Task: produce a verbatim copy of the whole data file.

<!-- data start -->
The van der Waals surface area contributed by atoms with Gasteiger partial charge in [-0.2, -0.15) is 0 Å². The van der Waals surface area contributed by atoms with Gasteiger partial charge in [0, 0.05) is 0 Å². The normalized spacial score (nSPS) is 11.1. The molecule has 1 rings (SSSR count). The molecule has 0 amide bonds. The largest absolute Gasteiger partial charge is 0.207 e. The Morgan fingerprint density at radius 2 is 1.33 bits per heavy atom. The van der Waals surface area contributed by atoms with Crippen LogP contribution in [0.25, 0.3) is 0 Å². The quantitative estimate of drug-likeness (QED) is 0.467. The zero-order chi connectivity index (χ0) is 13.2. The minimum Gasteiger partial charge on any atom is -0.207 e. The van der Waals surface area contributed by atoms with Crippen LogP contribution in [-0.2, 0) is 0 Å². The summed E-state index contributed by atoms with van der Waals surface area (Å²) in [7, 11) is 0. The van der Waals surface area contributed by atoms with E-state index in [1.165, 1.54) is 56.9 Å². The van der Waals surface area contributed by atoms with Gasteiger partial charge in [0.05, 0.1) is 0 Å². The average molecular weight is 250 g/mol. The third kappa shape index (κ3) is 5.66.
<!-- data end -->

The van der Waals surface area contributed by atoms with Gasteiger partial charge in [-0.2, -0.15) is 0 Å². The van der Waals surface area contributed by atoms with Gasteiger partial charge in [0, 0.05) is 0 Å². The normalized spacial score (nSPS) is 11.1. The molecule has 1 rings (SSSR count). The molecule has 0 amide bonds. The largest absolute Gasteiger partial charge is 0.207 e. The Morgan fingerprint density at radius 2 is 1.33 bits per heavy atom. The van der Waals surface area contributed by atoms with Crippen LogP contribution in [0.25, 0.3) is 0 Å². The quantitative estimate of drug-likeness (QED) is 0.467. The zero-order chi connectivity index (χ0) is 13.2. The minimum Gasteiger partial charge on any atom is -0.207 e. The van der Waals surface area contributed by atoms with Crippen LogP contribution in [-0.2, 0) is 0 Å². The summed E-state index contributed by atoms with van der Waals surface area (Å²) in [7, 11) is 0. The van der Waals surface area contributed by atoms with E-state index in [1.165, 1.54) is 56.9 Å². The van der Waals surface area contributed by atoms with Gasteiger partial charge in [0.05, 0.1) is 0 Å². The average molecular weight is 250 g/mol. The third kappa shape index (κ3) is 5.66.